Remember action potentials? The ins and the outs with K, Na, and Ca with the alphabet soup of channels? (Brief review in the first section of this editorial.) In the short-term, having a low serum K affects repolarization and has a chain effect on the action potential, causing increased automaticity, excitability, and QT prolongation, potentially triggering fatal arrhythmia. In the long-term, hypokalemia is associated with cardiovascular mortality in patients with underlying heart disease, arrhythmias like RBBB, and heart failure.

NB: Kind of supporting this are findings that higher doses of thiazide diuretic are linked to sudden cardiac death. Some argue that the mortality benefit of ACE inhibitors and beta-blockers in heart failure comes in part from an ability to better stabilize potassium levels. (Beta-blockers keep potassium extracellular through beta-2 receptors.)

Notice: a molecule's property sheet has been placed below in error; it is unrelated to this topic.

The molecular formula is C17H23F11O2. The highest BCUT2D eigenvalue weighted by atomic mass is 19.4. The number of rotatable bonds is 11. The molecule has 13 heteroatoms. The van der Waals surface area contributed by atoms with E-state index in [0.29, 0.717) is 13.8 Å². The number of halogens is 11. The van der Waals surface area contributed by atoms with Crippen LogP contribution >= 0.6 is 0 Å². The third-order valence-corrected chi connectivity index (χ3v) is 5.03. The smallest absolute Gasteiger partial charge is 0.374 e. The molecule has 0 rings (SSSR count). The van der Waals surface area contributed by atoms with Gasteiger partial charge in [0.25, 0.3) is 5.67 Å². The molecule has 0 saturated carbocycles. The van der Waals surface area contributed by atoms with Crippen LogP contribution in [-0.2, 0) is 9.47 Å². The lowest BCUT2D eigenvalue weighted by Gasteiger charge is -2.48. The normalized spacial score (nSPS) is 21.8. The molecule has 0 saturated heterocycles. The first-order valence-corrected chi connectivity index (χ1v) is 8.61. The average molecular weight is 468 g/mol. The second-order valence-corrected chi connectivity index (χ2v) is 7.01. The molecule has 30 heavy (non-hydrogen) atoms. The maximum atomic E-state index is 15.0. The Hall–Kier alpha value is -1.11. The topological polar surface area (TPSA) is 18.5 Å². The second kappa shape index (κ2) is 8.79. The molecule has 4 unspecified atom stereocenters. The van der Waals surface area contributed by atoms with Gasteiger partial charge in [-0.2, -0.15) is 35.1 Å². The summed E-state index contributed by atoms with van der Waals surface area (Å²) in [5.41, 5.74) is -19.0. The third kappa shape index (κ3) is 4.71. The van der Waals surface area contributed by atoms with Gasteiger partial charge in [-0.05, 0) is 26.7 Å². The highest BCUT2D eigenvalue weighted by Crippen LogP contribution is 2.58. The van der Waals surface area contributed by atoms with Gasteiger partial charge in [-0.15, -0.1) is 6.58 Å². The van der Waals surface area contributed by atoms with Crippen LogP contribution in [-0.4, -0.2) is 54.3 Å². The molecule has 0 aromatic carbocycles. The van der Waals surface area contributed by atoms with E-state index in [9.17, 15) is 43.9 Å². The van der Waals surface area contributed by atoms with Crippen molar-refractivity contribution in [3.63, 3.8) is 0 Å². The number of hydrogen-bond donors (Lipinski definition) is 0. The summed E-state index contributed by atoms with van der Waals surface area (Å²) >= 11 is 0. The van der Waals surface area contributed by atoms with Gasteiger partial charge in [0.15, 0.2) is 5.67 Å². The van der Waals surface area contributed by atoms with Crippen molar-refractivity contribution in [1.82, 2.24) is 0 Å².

Many studies linking hypokalemia to arrhythmia were relatively smaller studies (it seems like anything fewer than n=5,000 is not impressive in general cardiology) done in the 1980s, with mixed patient populations of mostly acute MI, hypertension (looking specifically at thiazide diuretics), or heart failure. These studies implied that the higher the potassium (K>4.5) the better:


A more recent population-based cohort study of post-MI patients in JAMA (n>38,000), on the other hand, showed the following:

Because the lowest rate of mortality was found in the group with K 3.5-4.5, a goal of 4.0 is generally set for post-MI patients, which was extrapolated to any patient with heart disease. A similar distribution was found in patients who also had renal disease, and this study based on data from MERLIN-TIMI 36. This is a good reminder that hyperkalemia is linked to increased cardiovascular mortality, too.